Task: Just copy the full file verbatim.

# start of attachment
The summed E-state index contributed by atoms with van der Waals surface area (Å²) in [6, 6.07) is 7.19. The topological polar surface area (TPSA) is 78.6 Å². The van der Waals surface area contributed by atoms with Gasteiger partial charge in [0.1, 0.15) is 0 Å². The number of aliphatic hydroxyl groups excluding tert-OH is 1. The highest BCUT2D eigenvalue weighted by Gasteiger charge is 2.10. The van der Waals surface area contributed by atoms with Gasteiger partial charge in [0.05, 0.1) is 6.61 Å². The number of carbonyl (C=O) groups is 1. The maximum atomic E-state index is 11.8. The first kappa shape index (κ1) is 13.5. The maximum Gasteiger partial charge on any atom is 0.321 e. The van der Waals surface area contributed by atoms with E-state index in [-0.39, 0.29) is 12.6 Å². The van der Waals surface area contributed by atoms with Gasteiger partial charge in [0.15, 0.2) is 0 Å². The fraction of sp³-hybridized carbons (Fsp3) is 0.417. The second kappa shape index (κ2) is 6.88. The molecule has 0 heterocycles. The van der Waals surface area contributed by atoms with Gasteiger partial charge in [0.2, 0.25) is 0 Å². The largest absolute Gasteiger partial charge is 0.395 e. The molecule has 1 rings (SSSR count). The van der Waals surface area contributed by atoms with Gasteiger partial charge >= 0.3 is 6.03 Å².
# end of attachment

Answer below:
The summed E-state index contributed by atoms with van der Waals surface area (Å²) in [6, 6.07) is 7.19. The topological polar surface area (TPSA) is 78.6 Å². The van der Waals surface area contributed by atoms with Gasteiger partial charge in [0.1, 0.15) is 0 Å². The number of aliphatic hydroxyl groups excluding tert-OH is 1. The highest BCUT2D eigenvalue weighted by Gasteiger charge is 2.10. The van der Waals surface area contributed by atoms with Gasteiger partial charge in [0.05, 0.1) is 6.61 Å². The number of carbonyl (C=O) groups is 1. The maximum atomic E-state index is 11.8. The first kappa shape index (κ1) is 13.5. The maximum Gasteiger partial charge on any atom is 0.321 e. The van der Waals surface area contributed by atoms with E-state index in [-0.39, 0.29) is 12.6 Å². The van der Waals surface area contributed by atoms with Gasteiger partial charge in [0.15, 0.2) is 0 Å². The fraction of sp³-hybridized carbons (Fsp3) is 0.417. The second kappa shape index (κ2) is 6.88. The molecule has 0 heterocycles. The van der Waals surface area contributed by atoms with Gasteiger partial charge in [0.2, 0.25) is 0 Å². The largest absolute Gasteiger partial charge is 0.395 e. The molecule has 1 rings (SSSR count). The van der Waals surface area contributed by atoms with Gasteiger partial charge >= 0.3 is 6.03 Å².